ARKANSAS BELLE Way’s Packet Directory: built 1870 Cincinnatti Ohio 203.5 x 32.5 x 5.1, sternwheel packet. Built for the Memphis and Arkansas River trade. She had 2 bridal chambers opposite one another named “Tennessee” and “Arkansas” with beds a trifle high equiped with short ladders for the bride to climb up. Built in the autumn of 1870, she got her first inspection Nov. 3 of that year, and was sold to the Evansville & Cairo Line, entering that trade Dec. 20, 1870.
IDLEWILD Way’s Packet Directory: built by Howard Shipyard Jeffersonville Ind. 1870 216 x 35.6 x 6.4, sternwheel packet wood hull. “She was a beautful clipper of faultless proportions, proud and jaunty appearance, and as speedy as she was handsome.” This boat paid for herself in just 2 years, and then was sold for just what she cost. Her last owner was Memphis & Arkansas City Packet Co. On Feb. 13, 1876 below Friar’s Point Mississippi she knocked out both cylinder heads in one engine when her starboard shaft broke. A tornado whipped across, sinking the CITY OF QUINCY nearby. The IDLEWILD , in her disabled condition, came alongside and removed the passengers. The IDLEWILD and the OSCEOLA BELLE burned at Memphis on July 31, 1881.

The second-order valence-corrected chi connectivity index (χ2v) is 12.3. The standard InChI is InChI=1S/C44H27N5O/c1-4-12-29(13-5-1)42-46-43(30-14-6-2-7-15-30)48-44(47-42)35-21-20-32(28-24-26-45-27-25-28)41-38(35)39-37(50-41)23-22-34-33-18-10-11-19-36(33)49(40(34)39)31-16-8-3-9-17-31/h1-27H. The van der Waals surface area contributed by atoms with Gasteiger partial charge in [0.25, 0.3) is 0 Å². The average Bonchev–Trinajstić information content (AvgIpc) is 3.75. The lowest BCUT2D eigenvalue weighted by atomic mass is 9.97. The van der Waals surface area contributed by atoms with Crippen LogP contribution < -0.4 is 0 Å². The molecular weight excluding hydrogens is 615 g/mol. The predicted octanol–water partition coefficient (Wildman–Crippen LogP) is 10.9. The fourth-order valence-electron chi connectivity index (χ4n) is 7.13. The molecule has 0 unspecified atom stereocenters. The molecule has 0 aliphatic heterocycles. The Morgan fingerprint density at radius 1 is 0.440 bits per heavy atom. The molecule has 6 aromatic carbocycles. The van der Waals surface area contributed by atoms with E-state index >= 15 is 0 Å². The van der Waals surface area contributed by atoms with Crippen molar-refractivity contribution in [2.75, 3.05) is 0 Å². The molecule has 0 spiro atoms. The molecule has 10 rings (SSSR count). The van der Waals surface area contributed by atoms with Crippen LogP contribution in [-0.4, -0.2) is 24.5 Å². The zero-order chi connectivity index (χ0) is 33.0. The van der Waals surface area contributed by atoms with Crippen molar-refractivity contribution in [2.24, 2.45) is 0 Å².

QUICK STEP Way’s Packet Directory: Sternwheel packet wood hull built Murraysville, West Virginia 1866 200 x 29 x 5.4. Completed at Pittsburg. Entered the Pittsburg – Cincinnatti trade fall 1866. Sold first week of December 1866 and ran the Evansville – Paducah trade. April 1869 the QUICK STEP collided with and sank OLLIE SULLIVAN at Diamond Island. During a storm at Evansville July 7, 1873 she lost her stacks and was blown from the landing. When dismantled at Metropolis Illinois, 1876 her machinery went to COAHOMA (Lee Line Steamer Co.). Her oil headlights still was in the Lee Line wharfboat at Memphis 1920. The QUICK STEP is named on the Lee Line Poster naming all boats the Lee Line owned during its existence from 1866 to 1926.
COAHOMA: Way’s Packet Directory page 102. Side Wheeler, Packet, wood hull, built Metropolis, Ill 1876, 205.2 x 32 x 7. Compound engines, 17’s, 31’s – 7 ft. Three boilers and five flues. Built for the Lee Line Memphis. A widely circulated report while she was under construction was that Capt. James Lee (Sr) intended renaming her KATE FRISBEE to honor that old packet and her builder. The Ohio River was very low when she was launched. The new hull plowed in the mud and stuck. The IDLEWILD took a pull at it but had no luck. Her wheel shafts came from the burned CITY OF EVANSVILLE and her cabin was from the QUICKSTEP. The job of moving the cabin took only an hour and thirty minutes and was done so easily that the night watchman asleep in the Texas did not know he was on a new boat until he was called. Paddlewheels were 26 ft. in diameter with 15 ft buckets. She ran Memphis – Friars Point where the Lee Line had a U.S. Mail contract at $18,400 annually. Capt. Harry Cooper was master in 1882 with John Haley clerk. In 1892 she was in Pittsburg having been bought by Capt. Lee Anshutz and theater owner Harry Davis. They had plans to make an excursion boat of her which died aborning. Dismantled. QUICKSTEP’S oil headlight was still in the Lee Line wharf boat at Memphis 1920